USA v. Gail Dignam

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PUBLISHED OPINION FILED. [12-30262 Affirmed ] Judge: WED , Judge: JEG , Judge: SAH Mandate pull date is 06/18/2013 for Appellant Gail Ray Dignam [12-30262]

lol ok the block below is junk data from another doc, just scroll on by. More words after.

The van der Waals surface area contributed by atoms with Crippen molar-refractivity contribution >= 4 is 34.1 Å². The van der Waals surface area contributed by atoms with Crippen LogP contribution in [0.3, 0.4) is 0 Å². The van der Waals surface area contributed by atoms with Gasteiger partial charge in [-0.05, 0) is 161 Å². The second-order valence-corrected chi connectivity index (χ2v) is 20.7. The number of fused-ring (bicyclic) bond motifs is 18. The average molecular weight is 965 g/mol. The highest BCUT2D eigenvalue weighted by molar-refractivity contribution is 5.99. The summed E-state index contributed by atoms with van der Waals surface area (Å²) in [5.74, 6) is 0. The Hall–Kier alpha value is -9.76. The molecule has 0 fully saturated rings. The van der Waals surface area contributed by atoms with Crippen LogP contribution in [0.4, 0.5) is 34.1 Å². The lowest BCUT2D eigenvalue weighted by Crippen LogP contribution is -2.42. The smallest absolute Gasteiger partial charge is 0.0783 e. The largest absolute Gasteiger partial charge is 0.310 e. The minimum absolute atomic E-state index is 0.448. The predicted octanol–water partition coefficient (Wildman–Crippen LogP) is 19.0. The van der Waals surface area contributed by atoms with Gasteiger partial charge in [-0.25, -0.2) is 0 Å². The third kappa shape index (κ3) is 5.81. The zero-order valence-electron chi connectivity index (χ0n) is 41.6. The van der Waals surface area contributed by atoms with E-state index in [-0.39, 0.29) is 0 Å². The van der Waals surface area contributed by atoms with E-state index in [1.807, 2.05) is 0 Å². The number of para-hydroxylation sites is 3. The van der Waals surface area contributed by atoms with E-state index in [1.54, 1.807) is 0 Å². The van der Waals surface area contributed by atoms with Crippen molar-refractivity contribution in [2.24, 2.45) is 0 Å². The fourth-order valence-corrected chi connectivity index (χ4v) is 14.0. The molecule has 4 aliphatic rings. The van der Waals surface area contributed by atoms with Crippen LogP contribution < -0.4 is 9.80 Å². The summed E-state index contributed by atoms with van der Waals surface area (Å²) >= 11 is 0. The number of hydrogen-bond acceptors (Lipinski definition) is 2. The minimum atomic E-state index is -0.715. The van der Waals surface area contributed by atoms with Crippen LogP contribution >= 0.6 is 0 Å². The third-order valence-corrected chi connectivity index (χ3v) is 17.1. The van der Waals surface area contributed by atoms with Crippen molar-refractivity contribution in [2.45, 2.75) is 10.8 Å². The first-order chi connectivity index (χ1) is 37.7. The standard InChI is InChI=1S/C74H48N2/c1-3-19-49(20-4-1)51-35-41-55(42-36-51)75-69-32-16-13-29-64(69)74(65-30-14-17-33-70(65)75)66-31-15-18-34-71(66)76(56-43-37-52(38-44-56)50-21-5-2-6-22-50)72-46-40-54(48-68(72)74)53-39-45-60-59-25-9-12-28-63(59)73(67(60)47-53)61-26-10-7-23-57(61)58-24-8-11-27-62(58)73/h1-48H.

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Case: 12-30262 Document: 00512254969 Page: 1 Date Filed: 05/28/2013 IN THE UNITED STATES COURT OF APPEALS United States Court of Appeals FOR THE FIFTH CIRCUIT Fifth Circuit FILED May 28, 2013 No. 12-30262 Lyle W. Cayce Clerk UNITED STATES OF AMERICA, Plaintiff – Appellee v. GAIL RAY DIGNAM, Defendant – Appellant Appeal from the United States District Court for the Middle District of Louisiana Before DAVIS, GRAVES, and HIGGINSON, Circuit Judges. HIGGINSON, Circuit Judge. Gail Ray Dignam appeals her conviction for mail fraud, arguing that the district court violated the Speedy Trial Act, 18 U.S.C. §§ 3161–3174. Because we conclude that the delays prompted by defense counsel’s motions to continue, and by the parties’ joint notice of intent to enter a guilty plea, were properly excludable under the Act, we AFFIRM. PROCEDURAL HISTORY Dignam was indicted for two counts of mail fraud on February 17, 2010. She directed the Governor’s Program on Abstinence, a state-funded organization formed to facilitate abstinence education in Louisiana schools. Dignam was Case: 12-30262 Document: 00512254969 Page: 2 Date Filed: 05/28/2013 No. 12-30262 accused and later convicted of orchestrating a scheme to fraudulently direct state funds to her son. A. Continuances Requested By Defense Counsel Dignam, represented by Anthony Bertucci, entered a plea of not guilty before a magistrate judge for the Middle District of Louisiana on March 1, 2010. The trial date was set for May 10, 2010 before Chief Judge Ralph E. Tyson. On April 19, 2010, Dignam moved for a continuance of the trial. In the motion, her attorney, Bertucci, stated that he was scheduled for total hip replacement surgery on April 21, that the surgery would prevent him from adequately preparing for trial, and that neither Dignam nor the government objected to the motion. Chief Judge Tyson granted the motion for continuance on April 19, stating only that “The motion to continue is GRANTED.” On April 26, Chief Judge Tyson entered a second order on the motion for continuance, reassigning the trial date for August 11, 2010, and stating in full: Considering the foregoing motion; IT IS ORDERED that the court finds the ends of justice outweigh the best interest of the public and the defendant in a speedy trial, therefore, the motion to continue is granted and the trial of this matter is reassigned for Wednesday, August 11, 2010, at 9:00 a.m. Requested voir dire and proposed jury charges shall be filed not later than Wednesday, July 28, 2010. Dignam filed a “second motion to continue trial” on July 2, 2010. The motion stated that Bertucci’s surgery had been delayed and was actually performed on May 18, 2010, and the recovery period “has hampered [Bertucci’s] ability to adequately prepare for the trial on August 11, 2010.” Again, the motion stated that neither Dignam nor the government objected to the continuance, and it “humbly suggested that it is in the best interest of all 2 Case: 12-30262 Document: 00512254969 Page: 3 Date Filed: 05/28/2013 No. 12-30262 parties, including the public interest in the Speedy Trial Act, to consider this Motion.” Chief Judge Tyson granted the second motion to continue on July 14, 2010. The order stated, in full: Considering the foregoing motion; IT IS ORDERED that the court finds the ends of justice outweigh the best interest of the public and the defendant in a speedy trial, therefore, the motion to continue is granted and the trial of this matter will be reassigned at a later date. On November 12, 2010, the district court reassigned the trial date for February 28, 2011. B. Plea Negotiations and Other Pre-Trial Proceedings The government filed a “notice of intent to enter guilty plea” on February 16, 2011. The notice stated that Dignam and the government propose to enter into a Plea Agreement to be tendered to this Honorable Court pursuant to Rule 11 of the Federal Rules of Criminal Procedure. This Notice is entered in order to interrupt the Speedy Trial Clock pursuant to 18 U.S.C. § 3161(h)(1)(G).1 Although Dignam signed the plea agreement, it was not filed with the court. Based on this notice, the district court scheduled a rearraignment for February 28, 2011 and requested that the government submit documents including the signed plea agreement to the court no later than 48 hours before the rearraignment. On February 24, 2011, the government and Dignam filed a joint motion for a hearing on a potential conflict of interest regarding Bertucci. The government had discovered that a potential witness against Dignam had also been 1 18 U.S.C. § 3161(h)(1)(G) provides that “in computing the time within which the trial of any such offense must commence,” certain periods of delay shall be excluded, including “delay resulting from consideration by the court of a proposed plea agreement to be entered into by the defendant and the attorney for the Government.” 3 Case: 12-30262 Document: 00512254969 Page: 4 Date Filed: 05/28/2013 No. 12-30262 represented by Bertucci when he was interviewed by the government in September 2009. Although both Dignam and the potential witness wished to continue being represented by Bertucci, the parties requested a hearing in “an abundance of caution.” They also requested a continuance of the rearraignment until the conflict of interest matter was resolved. On February 28, 2011, the district court granted the motion for a hearing and continued the rearraignment. The conflict of interest hearing was held on April 27, 2011. The district court found that Dignam “knowingly, voluntarily and intelligently waives any potential conflict,” and allowed Bertucci to remain as counsel. The government suggested that the rearraignment be held immediately, but Bertucci said he needed more time to prepare and also that he planned to file a motion for leave for Dignam to travel. The district court rescheduled the rearraignment for May 11, 2011. The day after the hearing, April 28, 2011, Dignam filed a motion for leave to travel. The motion stated that she sought to be out of the country from April 30 to October 31, 2011, and requested a rearraignment date after October 31. Bertucci explained in the motion that he had been unaware at the hearing that Dignam’s proposed travel dates would conflict with the rescheduled rearraignment date of May 11, 2011. The government opposed the motion. The district court denied Dignam’s motion for leave to travel on May 4, 2011. On May 5, 2011, Bertucci moved to withdraw as defense counsel due to Dignam’s termination of his services the previous day. On May 11, the day scheduled for the rearraignment, the district court held a hearing on Bertucci’s withdrawal. Dignam explained that she terminated Bertucci after reading the government’s response to her motion for leave to travel. She said she had not intended to ask for the continuances Bertucci had requested, and he had misrepresented the amount of time she intended to travel. She again requested permission to travel, but only from May 18 to June 8. The district court denied 4 Case: 12-30262 Document: 00512254969 Page: 5 Date Filed: 05/28/2013 No. 12-30262 permission to travel, granted Bertucci’s motion to withdraw as counsel, and rescheduled the rearraignment for August 17, 2011 so that Dignam could secure new counsel. The district court also expressed its frustration at the progression of the case and stated: “I am granting the last continuance that will be granted in this case . . . the next date that is set in this case . . . [will be] either a plea or a trial.” On July 18, 2011, Chief Judge Tyson passed away. The case was reassigned to Judge James J. Brady on July 22, 2011. At the August 17 rearraignment, the district court granted Joseph Marcal’s motion to be enrolled as counsel for Dignam. Marcal stated his intention to file two motions: first, to withdraw a “coerced plea agreement,” and second, to dismiss the indictment based on the district court’s alleged violation of the Speedy Trial Act. The motion to withdraw the plea agreement asserted that Dignam was “effectively coerced to sign the plea agreement by her then attorney [Bertucci].” The district court scheduled a motion hearing for September 6, 2011, and scheduled trial for October 5, 2011. At the motion hearing, the government agreed that Dignam should be allowed to “withdraw” the plea agreement, because it was never filed with the court.2 The motion to dismiss the indictment argued that the delays attributable to Bertucci’s motions to continue, and to the parties’ notice of intent to file a guilty plea, were not excludable under the Act. The district court denied the motion on September 21, 2011. It found “the record is clear” that Chief Judge Tyson granted the continuances to allow Bertucci time to prepare for trial following his surgery; that granting the second continuance without specifying a trial date was not unreasonable; and that the notice of intent to plea triggered 2 Dignam nonetheless presented argument that she was coerced into signing the agreement, in order to prevent the government from using it as evidence at trial. The district court found on the record that Bertucci did not coerce Dignam into signing the agreement. 5 Case: 12-30262 Document: 00512254969 Page: 6 Date Filed: 05/28/2013 No. 12-30262 excludable delay under 18 U.S.C. § 3161(h)(1)(G), which allows for “delay resulting from consideration by the court of a proposed plea agreement to be entered into by the defendant and the attorney for the Government.” Dignam filed a second motion to dismiss the indictment based on the Speedy Trial Act on September 27, 2011. Dignam asserted that the district court “never concluded that any time after February 28, 2011 was excludable” and that because there were “no pending pretrial motions or continuance orders in effect between May 11 and July 20, 2011, there was no excludable delay.” The district court denied this motion on September 29, 2011, clarifying its finding that there was no speedy trial violation after February 28 because the plea agreement was under consideration by the court until it was “withdrawn” on September 6. Dignam moved for reconsideration of the denial of her second motion to dismiss on September 30, 2011, arguing again that a notice of intent to enter a plea cannot form the basis for excludable delay under 18 U.S.C. § 3161(h)(1)(G). The district court denied the motion. C. Trial and Conviction The district court held a three-day jury trial beginning on October 11, 2011. The trial was continued from October 6 to October 11 at defense counsel’s request, so that he could conduct additional research, particularly to respond to the government’s motion in limine. The district court granted the motion in limine on October 11, the first day of trial. On October 13, 2011, the jury found Dignam guilty of both counts of mail fraud. On March 12, 2012, the district court sentenced Dignam to 70 months of imprisonment on each count, to be served concurrently, one year of supervised release, and $4,500 in restitution. DISCUSSION This court reviews the district court’s factual findings supporting a ruling under the Speedy Trial Act for clear error and its legal conclusions de novo. United States v. Parker, 505 F.3d 323, 326 (5th Cir. 2007). A district court’s 6 Case: 12-30262 Document: 00512254969 Page: 7 Date Filed: 05/28/2013 No. 12-30262 factual finding is not clearly erroneous if it is plausible in light of the record as a whole. United States v. Molina, 469 F.3d 408, 413 (5th Cir. 2006). The Speedy Trial Act “generally requires a [criminal] defendant’s trial to start within 70 days of his indictment or his appearance before a judicial officer,” whichever date last occurs. United States v. McNealy, 625 F.3d 858, 862 (5th Cir. 2010) (citing 18 U.S.C. § 3161(c)(1)). This serves two purposes: “to ensure a federal criminal defendant’s sixth amendment right to a speedy trial and to reduce the danger to the public from prolonged periods of the defendant’s release on bail.” United States v. Gonzales, 897 F.2d 1312, 1315 (5th Cir. 1990). But the Act also provides for eight types of delay that will toll the speedy trial clock. 18 U.S.C. § 3161(h). These include periods of delay resulting from the filing of pretrial motions, id. at § 3161(h)(1)(D); from the court’s consideration of a proposed plea agreement, id. at § 3161(h)(1)(G); and from the district court’s decision to grant a continuance because “the ends of justice served by [the continuance] outweigh the best interest of the public and the defendant in a speedy trial,” id. at § 3161(h)(7)(A). The district court found that the two challenged periods of delay in this case—resulting from the defense’s requested continuances and from the parties’ notice of intent to file a guilty plea—were excludable under the “ends of justice” provision and because the court was considering a proposed plea agreement, respectively. A. Delays Resulting From Defense-Requested Continuances In granting both continuances relating to defense counsel’s hip surgery, the district court used language tracking the Act’s “ends of justice” exception. A continuance granted by the district court can toll the speedy trial clock—whether granted sua sponte or on a party’s motion—if the judge grants the continuance “on the basis of his findings that the ends of justice served by taking such action outweigh the best interest of the public and the defendant in a speedy trial.” Id. at § 3161(h)(7)(A). The Act sets forth a non-exhaustive list of factors “which a 7 Case: 12-30262 Document: 00512254969 Page: 8 Date Filed: 05/28/2013 No. 12-30262 judge shall consider” in determining whether to grant a continuance under this provision. Id. at § 3161(h)(7)(B). These factors include whether failure to grant a continuance would “deny counsel for the defendant . . . the reasonable time necessary for effective preparation, taking into account the exercise of due diligence.” Id. at § 3161(h)(7)(B)(iv). The “ends of justice” provision furnishes “[m]uch of the Act’s flexibility” because it “gives the district court discretion—within limits and subject to specific procedures—to accommodate limited delays for case-specific needs.” Zedner v. United States, 547 U.S. 489, 498-99 (2006). However, the Act requires the district court to make findings on the record explaining why it granted the continuance: No such period of delay resulting from a continuance granted by the court in accordance with this paragraph shall be excludable under this subsection unless the court sets forth, in the record of the case, either orally or in writing, its reasons for finding that the ends of justice served by the granting of such continuance outweigh the best interests of the public and the defendant in a speedy trial. 18 U.S.C. § 3161(h)(7)(A). In considering the timing element of this requirement, the Supreme Court has held that “the Act is clear that the findings must be made, if only in the judge’s mind, before granting the continuance,” and failure to make any express finding on the record cannot be harmless error. Zedner, 547 U.S. at 506-07. However, the Court also noted that the Act is “ambiguous on precisely when those findings must be set forth, in the record of the case.” Id. at 507. The Court concluded that “at the very least the Act implies that those findings must be put on the record by the time a district court rules on a defendant’s motion to dismiss under § 3162(a)(2).” Id.3 3 18 U.S.C. § 3162(a)(2) provides that if “a defendant is not brought to trial” within the Act’s time limits, as extended by the § 3161(h) exclusions, “the information or indictment shall 8 Case: 12-30262 Document: 00512254969 Page: 9 Date Filed: 05/28/2013 No. 12-30262 In this case, Judge Brady made written findings in ruling on Dignam’s § 3161(a)(2) motion to dismiss. Judge Brady found that although Chief Judge Tyson did not explain his reasons for granting the continuances, “the record is clear” that he did so because of defense counsel’s need for additional preparation time following his total hip replacement surgery. Normally, because the district court “set forth specific findings” that were made in the judge’s mind before granting the continuance, its reasoning would satisfy the requirements of § 3161(h)(7)(A). See Zedner, 547 U.S. at 507; United States v. Hale, 685 F.3d 522, 535 (5th Cir. 2012); United States v. McNealy, 625 F.3d 858, 863 (5th Cir. 2010). Because Chief Judge Tyson is deceased, however, Dignam argues that his reasons for granting the continuance “can never be known.” She asserts that a district judge’s findings at the motion to dismiss stage cannot suffice to explain a different judge’s decision to grant the continuances. A successor judge’s later articulation of a predecessor judge’s reasoning does not frustrate the “two-fold” purpose of the Act’s requirement that the court set forth its reasons for granting a continuance. Those purposes are, first, to establish “that a clear record will exist for appeal,” and second, to ensure “that the trial court will carefully consider all relevant factors.” United States v. Williams, 12 F.3d 452, 460 (5th Cir. 1994); see also United States v. Brooks, 697 F.2d 517, 522 (3d Cir. 1982) (holding that a judge’s later explanation “create[d] a record for review and . . . demonstrate[d] that he has given the matter the careful consideration which the Act requires.”). A successor judge’s articulation of reasons gives this court a sufficient record to evaluate the merits of the district court’s decision on appeal. While allowing the district court to make be dismissed on motion of the defendant.” The Court instructed, however, that “the best practice, of course, is for a district court to put its findings on the record at or near the time when it grants the continuance.” Zedner, 547 U.S. at 507 n.7. 9 Case: 12-30262 Document: 00512254969 Page: 10 Date Filed: 05/28/2013 No. 12-30262 findings after the fact may not guarantee that the court “carefully consider[s] all relevant factors” at the time the continuances were granted, this is the case whether or not the district judge remained the same throughout the proceedings. In this case, Judge Brady’s statement of reasons “can be fairly understood” to have “actually motivated the court at the time it granted the continuance.” United States v. Bieganowski, 313 F.3d 264, 283 (5th Cir. 2002). There is nothing to suggest that Chief Judge Tyson granted the continuances for any reason other than those articulated in the defense’s unopposed motions, allowed for in the Act, see 18 U.S.C. § 3161(h)(7)(B)(iv), and reiterated by Judge Brady: to give Bertucci time to recover from his surgery. We therefore conclude that the district court’s on-record findings complied with 18 U.S.C. § 3161(h)(7)(A).4 Dignam further contends that the district court’s grant of her second motion to continue did not comply with the Act because it was open-ended and did not set a trial date.5 This court has held that a district court can decide to continue a trial indefinitely under § 3161(h)(7) “when it is impossible, or at least quite difficult, for the parties or the court to gauge the length of an otherwise justified continuance.” McNealy, 625 F.3d at 863. If the continuance is “for any substantial length of time,” then it must be “extraordinary and . . . adequately 4 Dignam also argues, citing the Supreme Court’s decision in United States v. Bloate, 130 S. Ct. 1345 (2010), that even assuming the on-record findings were sufficient to trigger the excludable delay, the excludable time based on filing motions to continue is limited to the time from the filing of the motion through its disposition—in this case, from April 19 to April 26, and from July 2 to July 14. The Court in Bloate held that time granted by the district court for a party to prepare a pre-trial motion is not automatically excludable under § 3161(h)(1)(D), which governs delays “resulting from any pretrial motion, from the filing of the motion” through its disposition. 130 S. Ct. at 1353. The exception in this case was granted under § 3161(h)(7), the “ends of justice” exception, and not § 3161(h)(1)(D); thus, Bloate is inapplicable. 5 Dignam makes the same argument about the first continuance. The district court’s order granting that continuance, issued seven days after the motion was filed, was not openended; it set the trial date for August 11, 2010. 10 Case: 12-30262 Document: 00512254969 Page: 11 Date Filed: 05/28/2013 No. 12-30262 justified by the circumstances of the particular case.” United States v. Jones, 56 F.3d 581, 586 (5th Cir. 1995). The district court granted the second motion for a continuance on July 14, 2010 and, on November 12, 2010, set the trial date for February 28, 2011, resulting in a delay of approximately seven months. The motion indicated that Bertucci’s surgery took place in May but that he would still be in recovery and unable to conduct the trial in August. It did not specify when Bertucci would be sufficiently recovered to begin preparing for trial, which suggests that it was “quite difficult” for the court to gauge the necessary length of the continuance. See McNealy, 625 F.3d at 863. The seven-month delay in this case was not extreme. See Westbrook, 119 F.3d at 1176, 1187–88 (five-month delay was justified when district court lacked sufficient information about when requested transcripts would be ready until shortly before setting the trial date); McNealy, 625 F.3d at 862–64 (three-month delay between granting continuance and setting trial date was justified when defense counsel was attending National Guard training until shortly before the trial date was set); see also United States v. Lattany, 982 F.2d 866, 874–76 (3d Cir. 1992) (one-year delay was not unreasonable where defendant changed counsel several times and various counsel requested continuances to permit them to prepare for trial); United States v. Davenport, 935 F.2d 1223, 1236 (11th Cir. 1991) (seven-month delay giving two defendants additional time to prepare for trial was reasonable). Further, Dignam was not prejudiced by the delay in this case. See Davenport, 935 F.2d at 1236 (whether delay is reasonable can be determined in part by “the extent to which the appellant’s defense was prejudiced”); Westbrook, 119 F.3d at 1188 (defendant not prejudiced when he “requested, accepted, and benefitted from the five-month delay”); United States v. Twitty, 107 F.3d 1482, 1489 (11th Cir. 1997) (defendant not prejudiced where he “could have objected 11 Case: 12-30262 Document: 00512254969 Page: 12 Date Filed: 05/28/2013 No. 12-30262 to the delay caused by the open-ended nature of the continuance, but did not”). Dignam did not object to the continuances; she did not allege a speedy trial violation until August 2011; and the record indicates that she was in no hurry to proceed to trial. She filed a notice of intent to enter a guilty plea on February 16, 2011, requested a continuance of the rearraignment on April 27, requested leave to travel on April 28, again asked for rescheduling of the rearraignment and leave to travel on May 11, and finally requested a one-week extension of trial in September 2011. Her excuses for delay rivaled the delay she argues cannot be excused. Because it was unclear how much time Bertucci would need to recover, and because the seven-month delay was not extreme and did not prejudice Dignam, we conclude that the district court’s grant of an open-ended continuance was reasonable. Thus, the 70-day speedy trial clock was tolled between April 19, 2010, the date Dignam first moved to continue the trial, and February 28, 2011, the trial date set under the second continuance, under 18 U.S.C. § 3161(h)(7). B. Tolling Due To Unfiled Plea Agreement The Act provides that periods of delay based on “other proceedings concerning the defendant” are excludable. 18 U.S.C. § 3161(h)(1). The Act provides a non-exclusive list of eight such proceedings, including “delay resulting from consideration by the court of a proposed plea agreement to be entered into by the defendant and the attorney for the Government.” Id. at § 3161(h)(1)(G). The district court ruled that the notice of intent to plead guilty, filed on February 16, 2011, implicated such delay under this provision, finding that “under consideration” means “the Court is aware that the parties are negotiating a plea agreement that the Court will examine with the defendant at her rearraignment.” Dignam argues that because the proposed plea agreement 12 Case: 12-30262 Document: 00512254969 Page: 13 Date Filed: 05/28/2013 No. 12-30262 signed by the parties was never filed with the court, there was no “consideration by the court” sufficient to trigger § 3161(h)(1)(G). This court has held that § 3161(h)(1)(G) did not apply in a case where “the record indicates that the parties discussed but did not finalize a plea agreement, and it is clear that no agreement was ever submitted to the court for consideration.” United States v. Velasquez, 890 F.2d 717, 719 (5th Cir. 1989).6 In this case, although the parties signed the plea agreement and filed a notice of intent to enter it with the court, we hold that because the agreement was never submitted to the district court, the court could not have “considered it.” See id. Thus, the district court erred in finding the delay resulting from the notice of intent excludable under § 3161(h)(1)(G). The district court’s error was harmless, however, because we conclude that the delay prompted by the parties’ notice of intent to file a guilty plea was excludable under § 3161(h)(1)(D). At least six other circuits have determined that where a defendant notifies the court that negotiations have resulted in an agreement requiring a change of plea hearing, the time between filing the notice and the hearing is excludable. See United States v. Alvarez-Perez, 629 F.3d 1053, 1058 (9th Cir. 2010) (excluding the time elapsed between a change of plea notice and hearing); United States v. Maynie, 257 F.3d 908, 914 (8th Cir. 2001) (“Trial delay caused by a defendant’s vacillation after informing the government or the court that he would plead guilty is properly charged to the defendant and excluded.”); United States v. Santiago-Becerril, 130 F.3d 11, 20 (1st Cir. 1997) 6 We note that other circuits have concluded that even if plea negotiations are not automatically excludable under § 3161(h)(1)(G), they may be excludable as “one of many ‘other proceedings’ noted by” the Act, United States v. Montoya, 827 F.2d 143, 150 (7th Cir. 1987); see also United States v. Van Sorensen, 118 F.3d 1214, 1218 (8th Cir. 1997) (time spent on plea negotiations “is excludable . . . as a ‘proceeding involving defendant’” even though § 3161(h)(1)(G) does not automatically exclude such time); United States v. Bowers, 834 F.2d 607 (6th Cir. 1987), or alternately, such time may be excluded under an “ends of justice” continuance, see United States v. Fields, 39 F.3d 439, 445 (3d Cir. 1994). 13 Case: 12-30262 Document: 00512254969 Page: 14 Date Filed: 05/28/2013 No. 12-30262 (“All of the days between the date a codefendant files a motion for a change of plea and the date of the change of plea hearing itself are excludable.”); United States v. Jenkins, 92 F.3d 430, 440 (6th Cir. 1996) (“Since a change of plea is a motion requiring a hearing, the entire amount of time between [the change and the hearing] is excludable.”); see also United States v. Mensah-Yawson, 489 F. App’x 606, 609–10 (3d Cir. 2012) (the speedy trial clock is tolled “for the time between [the defendant] announcing her intention to plead guilty, and her actual guilty plea”); United States v. Hunter, 9 F. App’x 857, 859–60 (10th Cir. 2001) (“Since a change-of-plea hearing is necessary to establish the knowing and voluntary nature of the defendant’s guilty plea, and to determine the sufficiency of its factual basis, a ‘notice of disposition’ . . . is treated as a pre-trial motion requiring a hearing for purposes of the Speedy Trial Act.”). Section 3161(h)(1)(D) excludes “delay resulting from any pretrial motion, from the filing of the motion through the conclusion of the hearing on, or other prompt disposition of, such motion.” 18 U.S.C. § 3161(h)(1)(D). We agree with our sister circuits’ reasoning that a notice of intent to enter a guilty plea falls under this provision, as a motion requiring a hearing. As the Sixth Circuit has observed, a defendant’s notice of his intention to change his plea to guilty “obviat[es] the necessity of [a] criminal trial,” turning the Federal Rule of Criminal Procedure 11 hearing into the essential proceeding to be scheduled. United States v. Mentz, 840 F.2d 315, 330 (6th Cir. 1988). Under Rule 11, before the court accepts a guilty plea, it must hold a hearing wherein “the defendant may be placed under oath, and the court must address the defendant personally in open court” and ensure that the defendant understands certain rights. Fed. R. Crim. P. 11(b)(1). In addition, the court must ensure that the plea is voluntary and must determine that there is a factual basis for the plea. Fed. R. Crim. P. 11(b)(2), (3). The court in this case set the date for rearraignment in direct response to the notice of intent to change a plea, and the intervening delay 14 Case: 12-30262 Document: 00512254969 Page: 15 Date Filed: 05/28/2013 No. 12-30262 is excludable under § 3161(h)(1)(D). See Henderson v. United States, 476 U.S. 321, 330 (1986) (holding that under § 3161(h)(1)(D), if a motion requires a hearing, the delay between the filing of the motion and the hearing is excludable whether the delay is reasonable or not); United States v. Stephens, 489 F.3d 647, 656 (5th Cir. 2007). The parties filed the notice of intent to plead guilty on February 16, 2011. However, there was no Rule 11 hearing because on August 17, 2011—the date scheduled for the rearraignment—Dignam informed the district court that she intended to “withdraw” the guilty plea on grounds of coercion. On September 6, 2011, the district court held a hearing and allowed Dignam to withdraw the plea on the basis that the plea agreement had never actually been filed. Assuming, arguendo, that the excludable delay resulting from the notice of intent lasted until Dignam indicated her intent to “withdraw” the plea on August 17, 2011,7 the speedy trial clock was also tolled from August 31, 2011 until the start of trial by pending motions.8 See United States v. Calle, 120 F.3d 43, 45 (5th Cir. 1997) (“if a motion requires a hearing, [the clock is tolled] from the date that the motion is filed through the date that the court conducts a hearing on the motion”); United States v. Gonzales, 897 F.2d 1312, 1317 (5th Cir. 1990) (defendant’s motion to dismiss on speedy trial grounds operated to toll the speedy trial clock until the motion’s resolution). The speedy trial clock began to 7 Although we do not need to decide the issue, the period between Dignam’s indication that she intended to withdraw her guilty plea, on August 17, 2011, and the hearing on the motion to withdraw the guilty plea on September 6, 2011, may be excludable. See, e.g., United States v. Mentz, 840 F.2d at 330 (holding that delay is excludable when a defendant “notifies the court that he wishes to change his plea to guilty, and subsequently withdraws that offer close to or beyond the 70-day time limit”). 8 Dignam concedes that her motion to dismiss on speedy trial grounds and the government’s motion in limine tolled the clock, but states that the motion to dismiss was not filed until September 13. The record indicates, however, that the motion was filed on August 31. The government’s motion in limine was filed before the district court denied Dignam’s motion to dismiss, and was not resolved until the start of trial. 15 Case: 12-30262 Document: 00512254969 Page: 16 Date Filed: 05/28/2013 No. 12-30262 run on March 1, 2010, when Dignam pleaded not guilty and made her first appearance before a judicial officer. See 18 U.S.C. § 3161(c)(1). Even assuming arguendo that the 13-day period between August 18 and August 30 was not excludable, the length of non-excludable delay does not exceed 70 days. See 18 U.S.C. § 3161(c)(1). Thus, we conclude that the district court did not violate the Speedy Trial Act. CONCLUSION For the foregoing reasons, we AFFIRM Dignam’s conviction. 16